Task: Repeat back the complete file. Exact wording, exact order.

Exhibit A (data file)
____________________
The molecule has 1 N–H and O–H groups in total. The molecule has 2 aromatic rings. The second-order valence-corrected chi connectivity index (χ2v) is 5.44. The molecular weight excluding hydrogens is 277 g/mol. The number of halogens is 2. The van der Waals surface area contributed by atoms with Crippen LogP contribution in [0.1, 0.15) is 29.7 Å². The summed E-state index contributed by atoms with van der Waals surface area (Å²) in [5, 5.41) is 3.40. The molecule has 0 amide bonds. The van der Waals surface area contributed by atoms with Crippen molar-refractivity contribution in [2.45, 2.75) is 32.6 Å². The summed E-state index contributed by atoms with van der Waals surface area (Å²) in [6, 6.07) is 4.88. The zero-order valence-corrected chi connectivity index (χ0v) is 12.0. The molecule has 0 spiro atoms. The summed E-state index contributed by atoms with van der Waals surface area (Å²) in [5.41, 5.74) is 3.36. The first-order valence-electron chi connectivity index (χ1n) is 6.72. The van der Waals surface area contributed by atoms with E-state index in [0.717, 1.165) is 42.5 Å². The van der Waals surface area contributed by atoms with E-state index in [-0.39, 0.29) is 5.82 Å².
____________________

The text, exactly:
The molecule has 1 N–H and O–H groups in total. The molecule has 2 aromatic rings. The second-order valence-corrected chi connectivity index (χ2v) is 5.44. The molecular weight excluding hydrogens is 277 g/mol. The number of halogens is 2. The van der Waals surface area contributed by atoms with Crippen LogP contribution in [0.1, 0.15) is 29.7 Å². The summed E-state index contributed by atoms with van der Waals surface area (Å²) in [5, 5.41) is 3.40. The molecule has 0 amide bonds. The van der Waals surface area contributed by atoms with Crippen molar-refractivity contribution in [2.45, 2.75) is 32.6 Å². The summed E-state index contributed by atoms with van der Waals surface area (Å²) in [6, 6.07) is 4.88. The zero-order valence-corrected chi connectivity index (χ0v) is 12.0. The molecule has 0 spiro atoms. The summed E-state index contributed by atoms with van der Waals surface area (Å²) in [5.41, 5.74) is 3.36. The first-order valence-electron chi connectivity index (χ1n) is 6.72. The van der Waals surface area contributed by atoms with E-state index in [0.717, 1.165) is 42.5 Å². The van der Waals surface area contributed by atoms with E-state index in [-0.39, 0.29) is 5.82 Å².